I got into Denver at 10:30am Friday after leaving my house at well before 5 a.m. Seattle time to cover 4/20 weekend in the Mile-High City for Northwest Leaf. One crazy event I never thought I would get to shoot would be a smoker’s VIP party featuring none other than Snoop Lion. Making the event even more historic, the fact that Amendment 64 passed in Colorado, legalizing recreational use of marijuana. Washington state and Colorado are the first states to do so.
After a bit of back and forth to get the credentials squared away, I was lead into the beautiful Fillmore Auditorium. Soon, hundreds of medical Cannabis patients and recreational enthusiasts from across the country streamed in, having paid hundreds for access to the concert and film screening. They settled in and took a seat to watch Snoop’s new documentary, Reincarnated. The film explores Jamaica, rasta and Snoop’s work to make an authentic reggae album, and was pretty entertaining, from the glimpses I caught during the evening. Many of the attendees were smoking pot, passing joints and blunts from row to row. Sharing is caring.
As the clock struck midnight and 4/19 became 4/20 (the much-vaunted marijuana smoker’s holiday), a new year’s eve worthynumber of balloons fell from the ceiling and the party raged on. Today’s 50k+ strong celebrations in the shadow of the Colorado state Capitol should be even more interesting to cover.
Just after midnight, Washington legalized possession of up to an ounce of marijuana for recreational use for those over 21 under Initiative 502, which took effect Thursday, Dec. 6. 2012. A public celebration hailed as Legalization Day in Washington State attracted about a hundred people to toke up at Seattle Center’s International Fountain Thursday evening, after a similar event at 12:01 a.m. near the Space Needle. Public smoking is still against the law, and marijuana remains counter to federal law. Colorado passed a similar measure.
All photos available for licensing at http://seattlephotographer.photoshelter.com/gallery/Washington-legalizes-marijuana-photos/G0000..eNFpzfHOc/C0000fzMTw_NAP.c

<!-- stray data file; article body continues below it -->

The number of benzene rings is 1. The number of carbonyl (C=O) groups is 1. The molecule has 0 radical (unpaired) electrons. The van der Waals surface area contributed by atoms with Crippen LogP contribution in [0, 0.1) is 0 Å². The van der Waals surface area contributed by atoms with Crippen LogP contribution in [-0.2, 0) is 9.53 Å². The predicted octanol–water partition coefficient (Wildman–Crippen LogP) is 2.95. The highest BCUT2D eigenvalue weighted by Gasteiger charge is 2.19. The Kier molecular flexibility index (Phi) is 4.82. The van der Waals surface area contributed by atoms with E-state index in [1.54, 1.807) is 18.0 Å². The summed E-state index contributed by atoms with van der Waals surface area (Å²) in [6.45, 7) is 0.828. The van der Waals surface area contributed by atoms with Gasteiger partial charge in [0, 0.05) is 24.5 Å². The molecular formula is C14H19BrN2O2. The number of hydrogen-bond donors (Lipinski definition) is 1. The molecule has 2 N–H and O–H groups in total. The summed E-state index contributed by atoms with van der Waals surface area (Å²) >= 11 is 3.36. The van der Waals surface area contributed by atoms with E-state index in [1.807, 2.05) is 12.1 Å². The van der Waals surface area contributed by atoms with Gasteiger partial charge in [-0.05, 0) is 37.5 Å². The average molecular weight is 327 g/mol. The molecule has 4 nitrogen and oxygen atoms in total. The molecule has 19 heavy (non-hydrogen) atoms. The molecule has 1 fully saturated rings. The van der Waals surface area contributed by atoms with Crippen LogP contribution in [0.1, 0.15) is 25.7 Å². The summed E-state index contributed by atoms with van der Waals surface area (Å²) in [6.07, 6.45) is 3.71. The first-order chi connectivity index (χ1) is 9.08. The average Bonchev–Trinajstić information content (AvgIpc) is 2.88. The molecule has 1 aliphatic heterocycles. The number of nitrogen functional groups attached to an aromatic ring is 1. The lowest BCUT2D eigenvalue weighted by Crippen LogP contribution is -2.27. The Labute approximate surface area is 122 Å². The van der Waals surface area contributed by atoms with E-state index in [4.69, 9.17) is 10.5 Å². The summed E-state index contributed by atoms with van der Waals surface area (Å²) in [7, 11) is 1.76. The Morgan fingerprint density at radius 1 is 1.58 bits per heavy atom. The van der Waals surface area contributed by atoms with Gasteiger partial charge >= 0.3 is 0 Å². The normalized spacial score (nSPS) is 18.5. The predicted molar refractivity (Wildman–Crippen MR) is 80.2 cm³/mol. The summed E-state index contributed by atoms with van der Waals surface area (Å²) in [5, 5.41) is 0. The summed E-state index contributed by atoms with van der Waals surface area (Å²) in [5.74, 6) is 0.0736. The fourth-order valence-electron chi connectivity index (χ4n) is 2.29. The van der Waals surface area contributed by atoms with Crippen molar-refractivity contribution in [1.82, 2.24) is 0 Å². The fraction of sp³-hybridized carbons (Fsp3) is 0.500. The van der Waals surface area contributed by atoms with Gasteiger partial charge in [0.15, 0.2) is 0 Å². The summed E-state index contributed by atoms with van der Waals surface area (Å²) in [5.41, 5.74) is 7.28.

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In a sign of what has increasingly become a new niche for my editorial photography in Seattle, I got an email from The Daily Telegraph of London asking if I would like to photograph a story on medical marijuana.
For two days, I worked with the Telegraph’s U.S. Editor Peter Foster, based out of D.C., to tell the stories of a handful of people to whom this issue is so important. In Washington state, medical marijuana has been legal since 1998 — but remains illegal under federal controlled substance laws.
Peter wrote a nicely nuanced piece on the likelihood of cannabis legalization occurring across the U.S. Please check it out: Is the Prohibition of ‘Pot’ coming to an end in the US?
I did not have long to work on the story, but was fortunate enough to meet and photograph the owners of medical cannabis access points, people heading a legalization initiative in the state, and even patients and vendors at a daily cannabis farmers market in Seattle, and an older patient north of there, whose identity remains anonymous due to the sensitivity of his professional life.
That is the reality of medical marijuana in this state. It is used for a variety of reasons by people from every walk of life, yet remains castigated by the federal government and law enforcement — it’s a challenging line to tow, but these patients live it every day.
My experience and previous access to those in the medical marijuana community was key to illustrating the piece, as was Peter’s guidance. He informed me of the level of knowledge surrounding medical marijuana in Britain, and how that differed dramatically from those living in the States, for whom this has been a newsworthy topic for the last few years.
One of the most interesting parts of the assignment was exploring the cannabis farmers market. The daily market boasts several dozen regular vendors, and patients are free to use their cannabis in a separate part of the facility. The entrance to the area notes: 15-minute limit. I joined them inside, and was drawn to how the community aspect of medical marijuana has increased over time. Luckily, once the patients got over the strangeness of a Seattle photographer shooting for a British paper, they opened up.It was a jam-packed schedule but I feel fortunate to be able to work with wonderful clients like The Daily Telegraph to tell stories like these.
Thanks for reading,